I am a libertarian, so I can't even really say I adore the idea of medicare to begin with (which may sound crazy, but I have reasons.) I will be voting for Bush, but I have to agree that perhaps he hasn't fulfilled his promises regarding these issues and I think Squiddd's claims are perfectly reasonable.

But, perhaps Bush did intend on fixing these issues, but they had to be put on the backburner after September 11th (cliche, I know, but work with me.) Perhaps whoever was in office during 9/11, regardless of political affiliation, would not have had the ability to get around to issues that were not as drastic as global terrorism.

By Fundingfather (Fundingfather) on Saturday, September 18, 2004 - 11:11 am: Edit

Finally, it is outrageous how Bush has treated veterans concerning healthcare. The very people he was willing to send to battle in a war that is arguably unjustified are people that will one day be vets.

This is factually wrong. Bush has increased spending on veterans health benefits more in 4 years than were done in the previous 8 years. The Democrats are spinning half-truths and lies when they try to paint Bush as being anti-veterans.

By Eyesclozedtight (Eyesclozedtight) on Saturday, September 18, 2004 - 01:08 pm: Edit

you're right, bush hasn't cut off any veterans, but his administration is actively trying to put a damper on the growth of spending. you cite the years of the previous administration, but our country was not at war under clinton. it is irrelevent. veterans have called for mandatory funding that the bush administration will not give, and john kerry has endorsed it. this would allow middle income vets without service related disabilities to continue signing up for the coverage. while the bush administration wants to do away with a drug co-payment for very low income vets, they are actively trying to double it for the rest! as well, they want a 250 dollar annual fee. veteran organizations have asked for much more than bush is delivering, and even bush's secretary of veteran affairs sadly claimed that the OMB gave him 1.2 billion less than he requested for veteran spending.

i'm going to vote for a candidate who wants to help our veterans, not price gouge them.

By Fundingfather (Fundingfather) on Saturday, September 18, 2004 - 02:51 pm: Edit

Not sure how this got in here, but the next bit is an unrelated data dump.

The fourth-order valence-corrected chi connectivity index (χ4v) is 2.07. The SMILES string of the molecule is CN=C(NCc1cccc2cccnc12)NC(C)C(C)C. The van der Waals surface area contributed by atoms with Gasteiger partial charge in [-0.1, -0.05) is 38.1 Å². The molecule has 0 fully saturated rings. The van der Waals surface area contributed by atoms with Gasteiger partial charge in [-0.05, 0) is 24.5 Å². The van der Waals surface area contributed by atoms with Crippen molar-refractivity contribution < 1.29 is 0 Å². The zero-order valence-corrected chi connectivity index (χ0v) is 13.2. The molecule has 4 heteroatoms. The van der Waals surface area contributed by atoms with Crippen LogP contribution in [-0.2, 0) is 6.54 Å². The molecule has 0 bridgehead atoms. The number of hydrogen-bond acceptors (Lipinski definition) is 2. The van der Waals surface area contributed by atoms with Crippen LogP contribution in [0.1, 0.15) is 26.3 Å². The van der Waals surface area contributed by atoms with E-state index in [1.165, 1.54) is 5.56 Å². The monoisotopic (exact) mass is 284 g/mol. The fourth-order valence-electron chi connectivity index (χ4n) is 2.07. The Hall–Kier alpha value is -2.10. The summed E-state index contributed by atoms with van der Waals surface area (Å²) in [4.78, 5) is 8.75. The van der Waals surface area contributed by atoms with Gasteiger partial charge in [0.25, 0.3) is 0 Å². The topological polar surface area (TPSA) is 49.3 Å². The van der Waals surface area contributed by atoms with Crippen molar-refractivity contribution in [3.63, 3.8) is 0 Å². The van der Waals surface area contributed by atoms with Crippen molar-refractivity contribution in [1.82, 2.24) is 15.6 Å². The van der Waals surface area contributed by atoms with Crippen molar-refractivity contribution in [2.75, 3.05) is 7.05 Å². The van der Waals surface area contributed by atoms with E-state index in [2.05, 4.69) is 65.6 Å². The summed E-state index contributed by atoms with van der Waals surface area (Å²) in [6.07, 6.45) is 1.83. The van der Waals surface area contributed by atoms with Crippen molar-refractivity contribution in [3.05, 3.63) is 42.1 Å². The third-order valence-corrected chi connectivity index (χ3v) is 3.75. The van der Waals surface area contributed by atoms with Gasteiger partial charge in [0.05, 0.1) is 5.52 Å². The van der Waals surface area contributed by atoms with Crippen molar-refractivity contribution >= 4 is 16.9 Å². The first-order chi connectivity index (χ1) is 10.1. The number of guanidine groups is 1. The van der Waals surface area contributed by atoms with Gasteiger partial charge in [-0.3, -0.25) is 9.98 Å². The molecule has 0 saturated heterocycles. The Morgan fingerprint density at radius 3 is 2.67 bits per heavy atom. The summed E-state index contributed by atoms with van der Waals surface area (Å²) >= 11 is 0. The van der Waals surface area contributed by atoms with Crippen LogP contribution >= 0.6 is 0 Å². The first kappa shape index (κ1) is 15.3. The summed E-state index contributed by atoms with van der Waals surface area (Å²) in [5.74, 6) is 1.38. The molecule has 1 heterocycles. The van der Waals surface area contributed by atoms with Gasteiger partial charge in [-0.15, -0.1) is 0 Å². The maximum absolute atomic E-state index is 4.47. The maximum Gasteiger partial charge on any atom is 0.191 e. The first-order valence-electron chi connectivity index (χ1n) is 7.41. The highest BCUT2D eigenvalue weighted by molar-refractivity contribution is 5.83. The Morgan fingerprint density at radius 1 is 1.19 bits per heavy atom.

People will always ask for more than what the government can afford - that's a fact of life. As a candidate, Kerry can promise anything (and he has done so); however a president has to make choices. The issue of war vs. peace is irrelevant since the veterans under the Clinton administration are essentially the same as the vets under the Bush administration. The botton line is that their benefits went up substantially more under Bush. This is apparent from the support from the vets for Bush rather than Kerry.

By Eyesclozedtight (Eyesclozedtight) on Saturday, September 18, 2004 - 03:54 pm: Edit

the war in iraq alone has wounded well over 7,000 to date and it can easily reach 10,000 by the end of this year. these are all veterans who will need health care and didn't 8 years ago. you continue to attack clinton when he has nothing to do with this. welcome to 2004 and stop whining about clinton. you also criticize kerry for making promises. why don't we elect him president and then see how he performs instead of making baseless statements. we already know that bush is a poor leader, and we know what he is trying to do to the VA health care: he says one thing but does another.

By Poetsheart (Poetsheart) on Monday, September 20, 2004 - 02:14 am: Edit

Our Veterans have been seeing the steady erosion of their promised health benefits (as well as many other benefits) over the course of many years, and it's a crying shame. This erosion did not see a temporary cessation under President Bill Clinton, and so too, has G.W. Bush failed to step up to the plate and fulfill the moral obligation that our nation clearly owes our fighting men and women. John Kerry has talked a good game during this campaign, just as ALL political candidates do when trying to convince voters to pull the lever in their favor. But it's deeds, not words that matter. No one would be more thrilled than me if, as President, John Kerry, along with the Congress of the United States, would actually DO that which they have promised for our Veterans. However, I'm not holding my breath. I think it's far more likely that Kerry will do nothing, or allow the erosion of Veterans benefits to continue, all the while, enjoying a ready contingent of liberal apologists, willing to excuse his lack of action, or blame "a republican congress" for somehow having tied his hands.